Unicellular and multicellular organisms both need cellular energy to function.
Why do multicellular organisms need transport systems?
Diffusion would be too slow to provide the necessary molecules in most multicellular plants and animals because they have too small a surface area to volume ratio. Hence, these organisms need a system to transport nutrients and waste products within the organism.
Which kingdom(s) include both unicellular and multicellular organisms?
Protista and Fungi.
Why do multicellular organisms have various levels of organization in them?
The cells in multicellular organisms work in coordination for the proper functioning of the organism. These levels of organization in multicellular organisms lead to efficiency. Hence, multicellular organisms are made up of many cells which are organized into tissues. The tissues are then organized into organs, which are organized into organ systems that form the organism.
What are multicellular organisms classified as?
Which domain contains unicellular and multicellular organisms?
Domain Eukarya includes both unicellular and multicellular organisms.
What is the main function of the circulatory system in multicellular organisms?
The main function of the transport and circulatory systems in multicellular organisms is to deliver oxygen and food to cells and also remove carbon dioxide and metabolic wastes.
How did multicellular organisms evolve from unicellular organisms?
According to evolution, the development of multicellular organisms probably began with the formation of groups of cells formed in several ways.
How do multicellular organisms grow?
Multicellular organisms grow by increasing the number of cells they have through the processes of cell division and differentiation.
Where are chromosomes found in multicellular organisms?
The chromosomes in multicellular organisms are found in the nucleus of the cell.
In multicellular organisms which is the highest level of cellular organization?
How does homeostasis compare between unicellular and multicellular organisms?
Unicellular organisms maintain homeostasis by growth, response to the environment, the transformation of energy, and reproduction. Whereas, multicellular organisms maintain homeostasis by the cells becoming specialized for particular tasks and communicating with one another.
What keeps multicellular organisms alive?
The cells of a multicellular organism working together help to keep the organism alive.
What is the purpose of mitosis in multicellular organisms?
Multicellular organisms undergo mitosis because it functions in the repair/replacement of damaged cells, growth, and development. As mitosis takes place in multicellular organisms, its main purpose is for the growth and the replacement of worn-out cells.
What do all complex multicellular organisms have in common?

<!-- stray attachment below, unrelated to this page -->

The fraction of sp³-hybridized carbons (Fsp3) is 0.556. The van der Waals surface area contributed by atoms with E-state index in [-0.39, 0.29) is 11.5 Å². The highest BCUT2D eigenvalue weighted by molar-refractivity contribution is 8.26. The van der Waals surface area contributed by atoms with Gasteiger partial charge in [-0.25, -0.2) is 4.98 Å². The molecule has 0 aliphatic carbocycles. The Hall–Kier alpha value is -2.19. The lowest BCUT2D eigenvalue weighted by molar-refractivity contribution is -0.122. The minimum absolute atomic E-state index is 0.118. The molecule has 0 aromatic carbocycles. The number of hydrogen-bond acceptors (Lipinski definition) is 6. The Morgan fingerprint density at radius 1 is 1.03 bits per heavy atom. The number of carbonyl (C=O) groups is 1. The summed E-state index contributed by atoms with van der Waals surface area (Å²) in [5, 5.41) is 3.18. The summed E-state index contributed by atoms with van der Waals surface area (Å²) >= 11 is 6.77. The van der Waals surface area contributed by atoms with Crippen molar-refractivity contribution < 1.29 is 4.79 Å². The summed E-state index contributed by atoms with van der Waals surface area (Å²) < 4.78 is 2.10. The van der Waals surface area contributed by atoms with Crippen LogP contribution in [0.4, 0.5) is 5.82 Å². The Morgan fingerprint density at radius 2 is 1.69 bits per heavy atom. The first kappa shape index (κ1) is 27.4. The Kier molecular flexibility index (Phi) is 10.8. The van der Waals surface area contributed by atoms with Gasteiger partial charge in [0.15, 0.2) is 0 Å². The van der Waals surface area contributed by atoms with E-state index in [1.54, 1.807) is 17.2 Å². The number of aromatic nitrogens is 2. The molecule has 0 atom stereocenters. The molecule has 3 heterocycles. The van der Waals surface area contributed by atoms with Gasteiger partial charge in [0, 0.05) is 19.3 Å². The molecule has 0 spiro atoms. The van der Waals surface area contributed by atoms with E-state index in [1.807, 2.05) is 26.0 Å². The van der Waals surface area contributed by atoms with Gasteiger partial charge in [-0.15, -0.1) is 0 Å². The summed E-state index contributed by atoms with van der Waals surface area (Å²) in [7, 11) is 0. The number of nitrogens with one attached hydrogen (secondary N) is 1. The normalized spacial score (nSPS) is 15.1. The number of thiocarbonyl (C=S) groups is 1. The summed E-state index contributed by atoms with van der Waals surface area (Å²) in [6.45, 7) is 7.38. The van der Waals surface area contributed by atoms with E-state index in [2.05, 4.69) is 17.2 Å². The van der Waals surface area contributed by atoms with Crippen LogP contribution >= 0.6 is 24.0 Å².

All complex multicellular organisms have differentiated cells and tissues in common.
What do multicellular organisms do?
Multicellular organisms delegate biological responsibilities to specific organ systems.
How do we become multicellular organisms?
Humans become multicellular organisms from the fusion of two single cells specialized for sexual reproduction. These two single cells are commonly referred to as the egg and the sperm. When a single egg gamete fuses with a single sperm gamete, a zygote or fertilized egg cell is formed.
The zygote formed contains the genetic material of both the sperm and the egg. Then, the mitotic division by the zygote leads to all the cells of that organism. During development, cell division and proliferation are followed by cell specialization and differentiation.
Therefore, all the specialized cells of humans as well as our organs and tissues that form respiratory epithelium, skin cells, nerves, and cardiac cells all originate from the zygote formed by the fusion of two single-cell gametes.
What do multicellular organisms have to help them function?
They have cells specialized to perform different functions.
Are all eukaryotes large multicellular organisms?
No. Some eukaryotes are unicellular and small such as the brewer yeast and diatoms.
Why do unicellular and multicellular organisms divide?
Cell division in unicellular organisms is used for reproduction, while in multicellular organisms, it is used for the growth and repair of damages such as wounds.
Why do multicellular organisms have emergent properties?
Multicellular organisms have emergent properties because they have more genes than unicellular organisms.
Do all multicellular organisms have skeletal systems?
The majority of multicellular organisms have skeletal systems but organisms like plants do not have skeletons. There are three types of skeletons seen in organisms which include hydrostatic skeleton, exoskeleton, and endoskeleton.
How are unicellular and multicellular organisms alike? how are they different?
Unicellular and multicellular organisms are both alike because they are made by a functional unit of life known as a cell. They are different in the sense that unicellular organisms are made up of just a single cell whereas multicellular organisms are made up of multiple cells.
How do I sequence the levels of organization in multicellular organisms from smallest to largest?
Jamar holds an M.D. from Yale University as well as a B.S. in Biology from Brandeis University. He currently conducts research in the field of Microbiology with a specialized focus on bacteria. Outside of work Jamar enjoys spending time with his family and writing about his field of study to help students and other industry professionals better understand its effects on the world.